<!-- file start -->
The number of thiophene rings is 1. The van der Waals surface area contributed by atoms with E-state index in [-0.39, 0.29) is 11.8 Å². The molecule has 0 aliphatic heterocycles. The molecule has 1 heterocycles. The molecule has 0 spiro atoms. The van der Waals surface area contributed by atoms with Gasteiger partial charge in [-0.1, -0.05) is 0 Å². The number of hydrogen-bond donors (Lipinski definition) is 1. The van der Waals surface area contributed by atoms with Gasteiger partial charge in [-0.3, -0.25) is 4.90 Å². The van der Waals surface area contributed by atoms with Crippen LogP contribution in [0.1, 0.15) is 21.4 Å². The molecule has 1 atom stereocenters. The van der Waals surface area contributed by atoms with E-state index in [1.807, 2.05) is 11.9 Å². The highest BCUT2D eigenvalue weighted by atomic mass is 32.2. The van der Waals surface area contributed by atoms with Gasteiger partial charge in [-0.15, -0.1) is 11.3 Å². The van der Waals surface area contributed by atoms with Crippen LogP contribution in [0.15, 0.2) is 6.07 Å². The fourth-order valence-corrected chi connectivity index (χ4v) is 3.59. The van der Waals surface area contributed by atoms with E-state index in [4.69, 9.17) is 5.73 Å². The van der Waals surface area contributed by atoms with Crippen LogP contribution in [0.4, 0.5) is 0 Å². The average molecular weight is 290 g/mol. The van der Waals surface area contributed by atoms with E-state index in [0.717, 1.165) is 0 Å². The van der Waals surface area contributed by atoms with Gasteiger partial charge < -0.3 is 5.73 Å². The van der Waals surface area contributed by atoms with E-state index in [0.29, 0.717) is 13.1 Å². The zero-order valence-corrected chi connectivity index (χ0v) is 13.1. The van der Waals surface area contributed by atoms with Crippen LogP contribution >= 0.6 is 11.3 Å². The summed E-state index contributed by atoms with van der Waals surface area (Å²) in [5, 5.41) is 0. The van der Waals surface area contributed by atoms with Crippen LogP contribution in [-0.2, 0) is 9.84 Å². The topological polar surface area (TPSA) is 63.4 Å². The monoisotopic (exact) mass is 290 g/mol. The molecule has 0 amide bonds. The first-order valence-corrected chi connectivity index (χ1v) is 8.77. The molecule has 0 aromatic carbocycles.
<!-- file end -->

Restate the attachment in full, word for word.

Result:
The number of thiophene rings is 1. The van der Waals surface area contributed by atoms with E-state index in [-0.39, 0.29) is 11.8 Å². The molecule has 0 aliphatic heterocycles. The molecule has 1 heterocycles. The molecule has 0 spiro atoms. The van der Waals surface area contributed by atoms with Gasteiger partial charge in [-0.1, -0.05) is 0 Å². The number of hydrogen-bond donors (Lipinski definition) is 1. The van der Waals surface area contributed by atoms with Gasteiger partial charge in [-0.3, -0.25) is 4.90 Å². The van der Waals surface area contributed by atoms with Crippen LogP contribution in [0.1, 0.15) is 21.4 Å². The molecule has 1 atom stereocenters. The van der Waals surface area contributed by atoms with E-state index in [1.807, 2.05) is 11.9 Å². The highest BCUT2D eigenvalue weighted by atomic mass is 32.2. The van der Waals surface area contributed by atoms with Gasteiger partial charge in [-0.15, -0.1) is 11.3 Å². The van der Waals surface area contributed by atoms with Crippen LogP contribution in [0.15, 0.2) is 6.07 Å². The fourth-order valence-corrected chi connectivity index (χ4v) is 3.59. The van der Waals surface area contributed by atoms with E-state index in [4.69, 9.17) is 5.73 Å². The van der Waals surface area contributed by atoms with Crippen LogP contribution in [0.4, 0.5) is 0 Å². The average molecular weight is 290 g/mol. The van der Waals surface area contributed by atoms with E-state index in [0.717, 1.165) is 0 Å². The van der Waals surface area contributed by atoms with Gasteiger partial charge < -0.3 is 5.73 Å². The van der Waals surface area contributed by atoms with E-state index in [0.29, 0.717) is 13.1 Å². The zero-order valence-corrected chi connectivity index (χ0v) is 13.1. The van der Waals surface area contributed by atoms with Crippen LogP contribution >= 0.6 is 11.3 Å². The summed E-state index contributed by atoms with van der Waals surface area (Å²) in [5, 5.41) is 0. The van der Waals surface area contributed by atoms with Crippen LogP contribution in [-0.2, 0) is 9.84 Å². The topological polar surface area (TPSA) is 63.4 Å². The monoisotopic (exact) mass is 290 g/mol. The molecule has 0 amide bonds. The first-order valence-corrected chi connectivity index (χ1v) is 8.77. The molecule has 0 aromatic carbocycles.